Major search under way off Norfolk coast

Ian Clarke A major operation involving six RNLI lifeboats and two search and rescue helicopters is underway today in the North Sea to try to find a missing crewman who is believed to have fallen overboard from a ferry.

Ian Clarke

A major operation involving six RNLI lifeboats, two search and rescue helicopters and coastguard teams is underway today off the East Anglian coast to try to find a missing crewman who is believed to have fallen overboard from a ferry.

The alarm was raised just before 6am after the person was confirmed missing on board the ferry, The Pride of Rotterdam.

He was last seen at around midnight last night.

Crews from Wells, Gorleston, Caister, Cromer, Lowestoft, Skegness and Humber have joined in the search, which is being co-ordinated by Yarmouth coastguards.

Coastguard teams from Sheringham, Cromer and Mundesley are also involved.

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The vessel was on passage from Rotterdam to The Humber and the search is concentrating on a 60-mile area of sea from East of Cromer to The Humber.

Two helicopters from Wattisham and Leconfield have joined in after the may day was sounded.

Each lifeboat and helicopter will be given an area to search along the ferry's route and it is understood that information is being sought from the captain about when the man was last seen to enable them to focus the rescue effort.

The tide means that the person may have drifted in the sea.

The ferry, called the Pride of Rotterdam, is now thought to be in the sea somewhere near Spurn Point at the entrance to the river Humber, where it was headed from the continent.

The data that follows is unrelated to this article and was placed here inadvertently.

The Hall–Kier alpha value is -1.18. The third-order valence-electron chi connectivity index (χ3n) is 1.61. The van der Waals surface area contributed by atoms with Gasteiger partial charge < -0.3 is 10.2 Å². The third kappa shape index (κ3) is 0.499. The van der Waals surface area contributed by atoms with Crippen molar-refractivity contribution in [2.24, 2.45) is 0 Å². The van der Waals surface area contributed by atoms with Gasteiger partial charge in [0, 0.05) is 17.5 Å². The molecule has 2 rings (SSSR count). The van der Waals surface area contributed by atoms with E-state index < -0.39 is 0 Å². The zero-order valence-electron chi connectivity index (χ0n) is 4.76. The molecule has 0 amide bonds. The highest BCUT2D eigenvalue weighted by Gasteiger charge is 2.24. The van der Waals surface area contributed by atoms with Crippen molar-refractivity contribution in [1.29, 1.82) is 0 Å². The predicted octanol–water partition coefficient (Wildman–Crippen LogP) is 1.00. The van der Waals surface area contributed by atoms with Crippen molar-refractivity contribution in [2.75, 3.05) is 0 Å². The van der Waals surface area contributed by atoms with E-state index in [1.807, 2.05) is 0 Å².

Coastguards are urging ships around the Norfolk coast to look carefully for anyone in the water.

Richard Leeds, operations manager for Cromer lifeboat, said: “He was last seen at midnight last night, at about 5am they found out he had disappeared, or wasn't there. We got called about 5.55am. We launched at about 6.05am.”

“Yarmouth coastguard will give each lifeboat an area to check over. They are running search and rescue patterns, we do a search up and down, up and down, a couple of miles between each length. They will just keep going.

“We have got the capability for staying out there for 10 hours."

Mr Leeds added: “They will be conducting a rescue pattern. They will run along a track of about 10 miles long. They will keep a visual look out from the boat, move along to the next track, and keep a visual look out there. There is nothing else you can do. You can't use something electronic because bodies won't show up on that.

“The visibility is good but it's moderately rough, therefore if you have got someone in the water, even at the best of times, it's hard to find a head or a body in the water. Unless they have got luminous headgear, there is very little chance. It's like looking for a needle in a hay stack.”

Mr Leeds said now it was light it was actually made harder, because even if he has a life jacket on with a little light, they won't be able to see it any more.

Wells lifeboat spokesman John Mitchell said the sea was cooling down and it was vital for the person to be found as soon as possible.

“It will be very cold and will be difficult for someone to survive in those conditions.”